Pursuant to HRS § 91-14(a),
[a]ny person aggrieved by a final decision and order in a contested case or by a preliminary ruling of the nature that deferral of review pending entry of a subsequent final decision would deprive appellant of adequate relief is entitled to judicial review thereof under this chapter; but nothing in this section shall be deemed to prevent resort to other means of review, redress, relief, or trial de novo, including the right of trial by jury, provided by law.Prior to the instant case, Hawaii courts strained to find a contested case before it granted standing. See, e.g., Mahuiki v. Planning Comm'n, 65 Haw. 506 (1982) (opining that "a public hearing, conducted pursuant to public notice, has been deemed a 'contested case' within the meaning of HRS § 91-1”). Similarly, the dissenting opinion in the instant case noted that in Singleton v. Liquor Comm'n, County of Haw., 111 Haw. 234 (2006), the court implicitly determined that a contested-case hearing was held in deciding a liquor license application so that it had a basis for assuming jurisdiction under HRS § 91-14(a).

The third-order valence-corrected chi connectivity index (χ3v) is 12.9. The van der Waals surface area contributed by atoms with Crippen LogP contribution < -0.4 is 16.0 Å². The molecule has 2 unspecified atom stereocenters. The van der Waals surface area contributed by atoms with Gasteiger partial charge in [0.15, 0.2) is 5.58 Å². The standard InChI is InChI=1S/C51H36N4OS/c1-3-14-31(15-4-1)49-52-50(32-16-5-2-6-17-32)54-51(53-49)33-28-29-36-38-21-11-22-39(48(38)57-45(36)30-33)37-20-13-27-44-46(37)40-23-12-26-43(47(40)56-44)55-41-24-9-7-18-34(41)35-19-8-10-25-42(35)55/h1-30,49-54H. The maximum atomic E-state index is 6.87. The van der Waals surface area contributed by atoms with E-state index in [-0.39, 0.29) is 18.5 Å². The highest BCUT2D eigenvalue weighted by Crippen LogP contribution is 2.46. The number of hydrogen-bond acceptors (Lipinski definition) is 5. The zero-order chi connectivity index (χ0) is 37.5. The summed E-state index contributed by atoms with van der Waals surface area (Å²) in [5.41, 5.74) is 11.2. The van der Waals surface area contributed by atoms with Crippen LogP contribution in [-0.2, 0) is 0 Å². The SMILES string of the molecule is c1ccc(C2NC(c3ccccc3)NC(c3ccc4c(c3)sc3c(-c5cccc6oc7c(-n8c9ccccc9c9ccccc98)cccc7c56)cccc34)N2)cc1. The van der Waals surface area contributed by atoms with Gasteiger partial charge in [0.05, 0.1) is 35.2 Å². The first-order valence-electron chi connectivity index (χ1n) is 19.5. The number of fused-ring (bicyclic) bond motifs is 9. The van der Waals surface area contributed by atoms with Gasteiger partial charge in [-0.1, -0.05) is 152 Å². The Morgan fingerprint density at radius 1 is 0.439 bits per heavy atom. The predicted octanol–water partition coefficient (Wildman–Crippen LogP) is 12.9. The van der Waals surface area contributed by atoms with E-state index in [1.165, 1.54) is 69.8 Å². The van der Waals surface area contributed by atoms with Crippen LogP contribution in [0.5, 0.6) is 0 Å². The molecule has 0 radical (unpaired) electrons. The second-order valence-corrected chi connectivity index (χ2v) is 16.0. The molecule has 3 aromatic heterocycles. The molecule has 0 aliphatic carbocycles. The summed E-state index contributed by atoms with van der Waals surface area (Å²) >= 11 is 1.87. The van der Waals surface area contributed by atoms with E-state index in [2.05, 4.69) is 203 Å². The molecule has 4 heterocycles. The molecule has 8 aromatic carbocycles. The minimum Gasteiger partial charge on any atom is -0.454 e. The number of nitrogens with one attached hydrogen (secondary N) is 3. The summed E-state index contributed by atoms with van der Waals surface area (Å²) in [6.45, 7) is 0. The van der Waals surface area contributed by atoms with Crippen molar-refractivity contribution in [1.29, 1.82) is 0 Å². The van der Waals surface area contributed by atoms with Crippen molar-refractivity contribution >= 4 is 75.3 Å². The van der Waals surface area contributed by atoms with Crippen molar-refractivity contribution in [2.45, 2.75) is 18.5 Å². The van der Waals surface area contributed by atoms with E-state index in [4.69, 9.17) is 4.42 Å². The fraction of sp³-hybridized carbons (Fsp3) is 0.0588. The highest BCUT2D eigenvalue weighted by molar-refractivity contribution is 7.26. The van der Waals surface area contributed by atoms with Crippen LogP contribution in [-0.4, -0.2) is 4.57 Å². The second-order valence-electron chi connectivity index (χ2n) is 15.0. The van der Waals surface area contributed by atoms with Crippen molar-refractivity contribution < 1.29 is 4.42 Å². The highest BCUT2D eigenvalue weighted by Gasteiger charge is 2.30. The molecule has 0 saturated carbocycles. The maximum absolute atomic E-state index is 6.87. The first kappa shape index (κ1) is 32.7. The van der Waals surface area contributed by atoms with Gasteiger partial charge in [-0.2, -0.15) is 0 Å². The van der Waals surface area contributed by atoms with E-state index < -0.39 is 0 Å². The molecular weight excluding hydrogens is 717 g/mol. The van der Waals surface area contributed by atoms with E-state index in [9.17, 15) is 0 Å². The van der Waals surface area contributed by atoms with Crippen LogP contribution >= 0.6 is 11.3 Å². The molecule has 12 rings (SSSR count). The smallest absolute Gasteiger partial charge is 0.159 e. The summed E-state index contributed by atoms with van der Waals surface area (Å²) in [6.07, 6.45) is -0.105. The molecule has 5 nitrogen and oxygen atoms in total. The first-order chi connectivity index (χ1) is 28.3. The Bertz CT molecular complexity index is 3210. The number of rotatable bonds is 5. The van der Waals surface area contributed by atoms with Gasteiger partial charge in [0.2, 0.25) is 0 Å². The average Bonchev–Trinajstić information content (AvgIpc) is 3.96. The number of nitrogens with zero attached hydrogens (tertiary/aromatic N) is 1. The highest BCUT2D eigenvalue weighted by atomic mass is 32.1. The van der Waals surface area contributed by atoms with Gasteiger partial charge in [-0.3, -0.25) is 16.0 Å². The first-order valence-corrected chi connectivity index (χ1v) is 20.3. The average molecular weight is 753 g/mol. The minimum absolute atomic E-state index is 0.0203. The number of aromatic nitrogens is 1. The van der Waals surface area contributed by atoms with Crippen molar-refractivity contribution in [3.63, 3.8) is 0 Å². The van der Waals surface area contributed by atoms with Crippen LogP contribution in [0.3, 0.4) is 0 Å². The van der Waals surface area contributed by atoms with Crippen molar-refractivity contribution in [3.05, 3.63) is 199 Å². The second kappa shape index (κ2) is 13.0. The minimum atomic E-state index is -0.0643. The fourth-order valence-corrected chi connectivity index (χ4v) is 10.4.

Without the “contest case” hook to hang jurisdiction on, appeals of administrative decisions seem wide open so long as an agency hearing is required by law and determines the rights, duties, or privileges of specific parties. This new approach is most clearly stated in the Court’s citation in footnote 35 to a Washington opinion as follows:
In Prestige Stations, Inc. v. Wash. Liquor Control Bd., 657 P.2d 322 (Wash. Ct. App. 1982), the Washington Court of Appeals held that although judicial review under the Washington APA was not available for denial of an initial application for a liquor license since such a proceeding was not a contested case, judicial review was available under the court's "inherent power of review" for "administrative action that is arbitrary, capricious or contrary to law since the fundamental right referred to is simply the right to be free from such action." Id. at 324. The supreme court therefore reversed the superior court's order dismissing the case for lack of jurisdiction and remanded the case "for further proceedings under the court's inherent power of review[.]" Id. at 327.
A court's "inherent power of review" is as broad as it can be argued; consequently, this decision may provide more flexibility for challenging government land use decisions in the circuit court.